# 3D affine transformation (rotation) mimicking Mode 7, Java 2D

I watched videos of games using mode 7 like Outrun or Space Harrier and I want to make a game which imitates this classic graphic. I was inspired by Notch's Prelude Of The Chambered too.

After experimenting with pseudo 3D solutions from here StackOverflow and reading about 3D computer graphic I tried to make my own Mode 7 implementation with 3D affine transformations. (I've read here on stackoverflow too that using matrices and transformations is better than use pseudo 3d technics.)

A came up with this solution, but it doesn't work perfectly:

void mode7() {
// width and height of texture
int texW = 1024, texH = 1024;
// ... of screen
int screenW = 800, screenH = 800;

// precalculated values
int scrWH = (int) (screenW * screenH);
int imgWH = (int) (texW * texH);

// center of perspective projection -- the point I look at
int toCenterOffsetX = screenW >> 1;
int toCenterOffsetY = screenH >> 1;

// depth
float z = 1f;

int textureIndex;
int screenIndex;

double tempX, tempY, tempZ;

// screen coordinates
double screenX, screenY, screenZ;
// after perspective division
int perX, perY;

// scale
//float scale = 2f;

for(int pixelY = toCenterOffsetY; pixelY < screenH; pixelY++) {
for(int pixelX = 0; pixelX < screenW; pixelX++) {
// z
screenZ = z;

// translating to center
screenY = pixelY - (texH >> 1);
screenX = pixelX - (texW >> 1);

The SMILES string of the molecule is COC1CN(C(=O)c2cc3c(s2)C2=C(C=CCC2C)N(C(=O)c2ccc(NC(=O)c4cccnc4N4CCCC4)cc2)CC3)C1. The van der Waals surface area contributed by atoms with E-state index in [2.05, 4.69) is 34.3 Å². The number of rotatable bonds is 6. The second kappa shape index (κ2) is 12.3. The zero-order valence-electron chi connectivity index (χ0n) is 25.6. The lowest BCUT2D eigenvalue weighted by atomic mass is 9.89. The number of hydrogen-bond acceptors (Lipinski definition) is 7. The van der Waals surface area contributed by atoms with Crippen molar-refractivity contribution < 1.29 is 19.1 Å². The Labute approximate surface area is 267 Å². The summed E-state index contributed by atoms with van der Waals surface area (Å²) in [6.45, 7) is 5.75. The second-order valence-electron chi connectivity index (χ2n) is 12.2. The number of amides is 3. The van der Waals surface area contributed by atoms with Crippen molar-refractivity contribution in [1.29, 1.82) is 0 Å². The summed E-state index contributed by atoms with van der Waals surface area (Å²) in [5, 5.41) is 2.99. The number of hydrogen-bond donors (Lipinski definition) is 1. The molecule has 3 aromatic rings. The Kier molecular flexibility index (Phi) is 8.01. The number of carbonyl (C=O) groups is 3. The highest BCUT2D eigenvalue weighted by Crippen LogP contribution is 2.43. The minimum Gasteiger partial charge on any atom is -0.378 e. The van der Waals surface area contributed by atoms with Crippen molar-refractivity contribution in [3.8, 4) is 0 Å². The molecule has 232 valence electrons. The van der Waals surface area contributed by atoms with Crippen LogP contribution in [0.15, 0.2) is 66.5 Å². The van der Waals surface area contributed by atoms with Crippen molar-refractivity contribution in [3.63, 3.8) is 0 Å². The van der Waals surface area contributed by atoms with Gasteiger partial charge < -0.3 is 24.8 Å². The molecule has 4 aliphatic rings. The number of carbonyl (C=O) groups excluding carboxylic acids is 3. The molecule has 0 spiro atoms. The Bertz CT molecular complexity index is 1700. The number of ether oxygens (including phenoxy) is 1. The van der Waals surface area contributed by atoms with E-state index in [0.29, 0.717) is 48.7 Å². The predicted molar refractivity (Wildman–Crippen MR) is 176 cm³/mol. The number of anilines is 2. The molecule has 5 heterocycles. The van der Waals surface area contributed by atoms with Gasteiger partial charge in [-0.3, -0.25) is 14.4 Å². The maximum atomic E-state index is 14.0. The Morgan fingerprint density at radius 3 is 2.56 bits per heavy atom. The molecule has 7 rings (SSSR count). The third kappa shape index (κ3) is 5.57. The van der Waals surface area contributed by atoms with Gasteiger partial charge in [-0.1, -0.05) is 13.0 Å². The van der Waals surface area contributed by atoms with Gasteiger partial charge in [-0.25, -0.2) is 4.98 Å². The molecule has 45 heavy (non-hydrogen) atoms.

// transformation

// rotating -- glitch like graphic somehow
//screenX = tempX;
//screenY = tempY;

// 3D Rx
//               | x |
//               | y |
//               | z |
// ----------------------------------------------
// | 1  0    0   | 1 * x + 0 * y + 0 * z     = x'
// | 0  cos -sin | 0 * x + cos * y - sin * z = y'
// | 0  sin  cos | 0 * x + sin * y + cos * z = z'
tempX = screenX * 1 + 0 * screenY + 0 * screenZ;
tempY = screenX * 0 + screenY * Math.cos(rotX*RAD) - screenZ * Math.sin(rotX*RAD);
tempZ = screenX * 0 + screenY * Math.sin(rotX*RAD) + screenZ * Math.cos(rotX*RAD);

// rotating
screenX = tempX;
screenY = tempY;

// translating back
screenY = (float) tempY; // + (texH >> 1);
screenX = (float) tempX; // + (texW >> 1);

// perspective divison and set horizon
perX = (int) (screenX / tempZ) + toCenterOffsetX;
perY = (int) (screenY / tempZ) + toCenterOffsetY;

// index
//pixelX *= scale; // not working, blank blue screen
//pixelY *= scale;

// removing gaps with nearest neighbour like scaling
//pixelX *= texW / (texW / tempZ);
//pixelY *= texH / (texH / tempZ);
// simplified
//pixelX *= tempZ;
//pixelY *= tempZ; // not working...even one frame won't be drawn, just white screen

textureIndex = (int) ( pixelY * texW + pixelX );

screenIndex = (int) ( perY * screenW + perX );

// write pixels
if( (textureIndex >= 0 && textureIndex < imgWH) &&
(screenIndex >= 0 && screenIndex < scrWH)
) {
output[screenIndex] = input[textureIndex];
}
}
}
}


If I'm right, then I should use something similar to the nearest neighbour scaling to remove the gaps.

Games like Outrun doesn't have a huge map eg. 3000 x 3000 (I think) but it'll take minutes to drive through the picture. I first used a 64 * 64 texture for this but ther results were almost exactly the same. How could I make the map scaled to the proper size?

I leave the optimizations for later.

The input / output arrays are due to the DataBufferInt and getRGB(x, y, w, h... stuff I used to avoid setRGB and other slow methods.

I don't ask for exact, full solutions, I ask for some hints, guides, or mathematical explanations.

I'd like to learn enough so I can create a simple 3D game like Notch did. I know he's already had years of experience of game programming but I hope it's something I can learn without 10+ year of game programming.

Here are the results and the used texture: